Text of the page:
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USA’s Wages a Financial War on Russia

Impairing Ability to Repay Debt

Source: Pexels

The USA intends to end Russia’s ability to repay international debt. The US will now close the last road for Russia to pay back the billions in debt it owes to international investors thus, making a Russian-national default on its debts for the very first time, ever since the Bolshevik Revolution, utterly inevitable. The Treasury Department issued a statement that it doesn’t intend to renew the previous license which allowed Russia to pay its debtors through American-based banks. Since their first rounds of imposed sanctions, the Treasury Department had given the banks licenses to process any dollar-heavy bond payments from Russia. That window expired at midnight of May 25, 2022. There had already been signs that the Biden government was unwilling to extend the deadline. At a press conference heading into the Group of Seven finance minister meetings in Germany’s Koenigswinter, Janet Yellen, the Treasury Secretary said that the window existed “to allow a period of time for an orderly transition to happen, and for the investors to sell their securities. The expected result was that this was time-limited, says Yellen. With no license to use US banks to pay their debts, Russia definitely will not be able to repay their international bond investors. The Kremlin previously used Citigroup and JPMorgan Chase and as its conduits to pay its debtors.

Issues likely to crop up

Source: Pexels

There were signs that the Biden administration would not extend the deadline. At a press conference before the G-7 Finance Minister meet in Germany, Janet Yellen, the Treasury Secretary said the window allowed time for orderly transitions to take place, with investors able to sell off securities and it was time-limited. Without any license to use American banks to repay debts, Russia could not repay its global bond investors. The Kremlin used Citigroup and JPMorgan Chase as conduits to repay its debt. Most institutional investors in Russian debt have already sold their holdings as this deadline was expected. Those still holding debts are distressed debt investors or those able to litigate it out over the next few years. The majority have exited and the only issue was finding buyers. The Kremlin appears to have prepared for America not allowing Russia to keep repaying bonds and prepaid two bonds ahead of the May 25 deadline. Like other Russian debt, bonds have a 30-day grace period and cause default declaration by Russia by late July, if the Russia-Ukraine war ends before then.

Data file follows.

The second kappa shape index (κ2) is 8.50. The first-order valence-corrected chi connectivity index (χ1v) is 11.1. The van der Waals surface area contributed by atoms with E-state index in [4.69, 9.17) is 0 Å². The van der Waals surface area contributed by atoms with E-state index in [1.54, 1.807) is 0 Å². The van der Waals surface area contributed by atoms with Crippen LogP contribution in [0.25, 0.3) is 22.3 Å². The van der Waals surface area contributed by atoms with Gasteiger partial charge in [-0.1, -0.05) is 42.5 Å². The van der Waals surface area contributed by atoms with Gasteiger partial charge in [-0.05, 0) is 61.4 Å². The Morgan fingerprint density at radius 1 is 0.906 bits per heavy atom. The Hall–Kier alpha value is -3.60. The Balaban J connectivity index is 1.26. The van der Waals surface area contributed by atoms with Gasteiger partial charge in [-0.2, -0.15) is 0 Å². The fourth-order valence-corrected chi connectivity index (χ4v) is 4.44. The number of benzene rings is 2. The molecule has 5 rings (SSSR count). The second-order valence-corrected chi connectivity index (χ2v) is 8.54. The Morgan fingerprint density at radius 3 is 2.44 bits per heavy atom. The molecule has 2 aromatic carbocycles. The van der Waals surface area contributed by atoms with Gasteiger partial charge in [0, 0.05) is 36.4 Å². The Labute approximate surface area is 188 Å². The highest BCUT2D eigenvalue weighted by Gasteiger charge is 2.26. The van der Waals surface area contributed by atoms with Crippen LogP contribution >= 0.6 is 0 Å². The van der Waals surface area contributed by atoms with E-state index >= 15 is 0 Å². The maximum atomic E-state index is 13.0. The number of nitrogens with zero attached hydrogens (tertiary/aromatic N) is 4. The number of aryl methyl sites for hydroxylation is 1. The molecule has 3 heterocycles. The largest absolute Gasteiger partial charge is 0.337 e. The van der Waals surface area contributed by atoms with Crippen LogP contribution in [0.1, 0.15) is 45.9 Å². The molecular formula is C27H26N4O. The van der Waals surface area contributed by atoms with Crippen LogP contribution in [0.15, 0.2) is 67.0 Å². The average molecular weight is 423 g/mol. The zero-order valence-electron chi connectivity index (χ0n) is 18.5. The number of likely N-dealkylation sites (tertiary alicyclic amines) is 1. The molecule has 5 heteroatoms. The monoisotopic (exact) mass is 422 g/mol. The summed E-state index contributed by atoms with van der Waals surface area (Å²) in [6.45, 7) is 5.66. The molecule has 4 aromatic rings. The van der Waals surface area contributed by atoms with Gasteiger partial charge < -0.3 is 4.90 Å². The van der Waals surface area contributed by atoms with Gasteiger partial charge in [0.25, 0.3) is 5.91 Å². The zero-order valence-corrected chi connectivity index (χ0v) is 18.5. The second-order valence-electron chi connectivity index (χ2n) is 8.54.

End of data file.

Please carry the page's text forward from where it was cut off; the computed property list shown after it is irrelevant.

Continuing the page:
Expectations of Russian Debt Defaults

Source: Pexels

Investors have expected Russian default for months with insurance contracts covering Russian debt, priced a 80% default likelihood for weeks and rating agencies like Moody’s and Standard & Poor’s placed Russia’s debt as junk. Russia never defaulted on international debts since the 1917 Revolution created the Soviet Union. Russia however did default on domestic debts during the Asian Financial Crisis in 1998, but recovered from the default with the assistance of international aid. A Russian default now, would have minimal impact on the global economy, Russia has not accessed global financial markets for months now and investors were wary about defaults. Biden officials have echoed similar sentiments. Once Russia defaults, it is expected to turn to British, American or European courts to argue being forced to default by events beyond control (force majeure) to restore its global financial markets standing. It may be difficult to win that argument as Russia was cut off from financial markets as it invaded Ukraine.

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